Number of V&O&SOs 383 340 -43 -11.2% 103 -237 -69.7%
Return to Cust.
Breach of 19 2 -17 -89.5%

Other Offenders (OthO) Returned to Cust.


Breach of SOO 1 1 0 0.0%
01/02 02/03 Diff. % 03/04 Diff. % Charged with further
Number of OthO 0 39 39 32 -7 -17.9% serious Offence 0 0 0

Statistics relating to Court Orders MAPPA calculations for 2003/2004


01/02 02/03 Diff. % 03/04 Diff % Category Result
SOO applied for 3 0 -3 -100.0 3 3 Total MAPPA offender population in Dorset 468
SOO granted 1 0 -1 -100.0 3 3 Total MAPPP offender population in Dorset 37
ISOO applied 0 0 0 0 0 % of MAPPA that are MAPPP Offenders 7.9%
ISOO granted 0 0 0 0 0
RO granted 0 0 0 0 0

SOO - Sex Offender Order. For the purposes of calculating the number of
ISSO - Interim Sex Offender Order. Registered Sex Offenders per 100,000 head of
RO - Restraining Order population, the PPU have used the results from the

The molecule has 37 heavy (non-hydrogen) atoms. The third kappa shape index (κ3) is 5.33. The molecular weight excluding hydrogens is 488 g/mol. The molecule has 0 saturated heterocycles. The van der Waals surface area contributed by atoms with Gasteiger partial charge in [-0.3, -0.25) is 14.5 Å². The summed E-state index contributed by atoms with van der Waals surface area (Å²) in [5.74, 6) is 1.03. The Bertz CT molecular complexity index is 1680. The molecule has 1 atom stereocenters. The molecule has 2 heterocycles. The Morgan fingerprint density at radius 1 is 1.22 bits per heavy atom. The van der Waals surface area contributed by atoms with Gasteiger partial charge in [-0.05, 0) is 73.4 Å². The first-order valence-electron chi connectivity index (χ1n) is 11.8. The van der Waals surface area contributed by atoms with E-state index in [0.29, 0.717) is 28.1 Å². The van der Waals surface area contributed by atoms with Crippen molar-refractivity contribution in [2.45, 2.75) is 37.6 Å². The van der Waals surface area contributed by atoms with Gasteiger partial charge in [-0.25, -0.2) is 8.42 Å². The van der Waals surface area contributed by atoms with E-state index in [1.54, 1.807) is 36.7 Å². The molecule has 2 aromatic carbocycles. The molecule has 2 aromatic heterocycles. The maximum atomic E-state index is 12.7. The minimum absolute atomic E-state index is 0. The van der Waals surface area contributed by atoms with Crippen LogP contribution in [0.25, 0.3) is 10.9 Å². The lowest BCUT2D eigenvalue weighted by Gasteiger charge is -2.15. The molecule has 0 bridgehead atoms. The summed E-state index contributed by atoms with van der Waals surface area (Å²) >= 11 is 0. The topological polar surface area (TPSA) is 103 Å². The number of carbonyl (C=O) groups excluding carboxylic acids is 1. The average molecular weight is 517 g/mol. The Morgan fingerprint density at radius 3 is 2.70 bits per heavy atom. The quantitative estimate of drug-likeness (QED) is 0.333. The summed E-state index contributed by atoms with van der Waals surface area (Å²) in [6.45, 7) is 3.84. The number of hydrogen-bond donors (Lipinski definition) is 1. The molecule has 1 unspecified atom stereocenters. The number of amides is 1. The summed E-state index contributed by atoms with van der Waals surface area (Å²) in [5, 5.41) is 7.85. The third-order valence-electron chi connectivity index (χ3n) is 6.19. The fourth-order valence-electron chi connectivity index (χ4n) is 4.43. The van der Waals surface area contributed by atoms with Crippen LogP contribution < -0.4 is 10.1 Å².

2001 census. The headcount for Dorset was
reported as 698330.

APPENDIX 5

25
STRATEGIC MANAGEMENT BOARD MEMBERSHIP

All Agency Leads receive e-mailed minutes

26
APPENDIX 6

VICTIM SUPPORT SERVICES IN DORSET

Victim Supportline
Tel: 0845 30 30 900

Victim Support Dorset


Barnack Chambers, 9-9A West Street, Blandford, Dorset DT11 7AW
Tel/Fax: 01258-453100.
Supports victims, witnesses and family members who have experienced crime.

SAMM South
Christine and Ron
Tel/Fax: 01305-787869. Offers support after murder, manslaughter, or unlawful killing.

Rape Crisis Line


Tel: 01202-547445. 24 hour answerphone line offering confidential support to woman and girls who
have been raped or sexually abused.

Dorset Women’s Outreach Project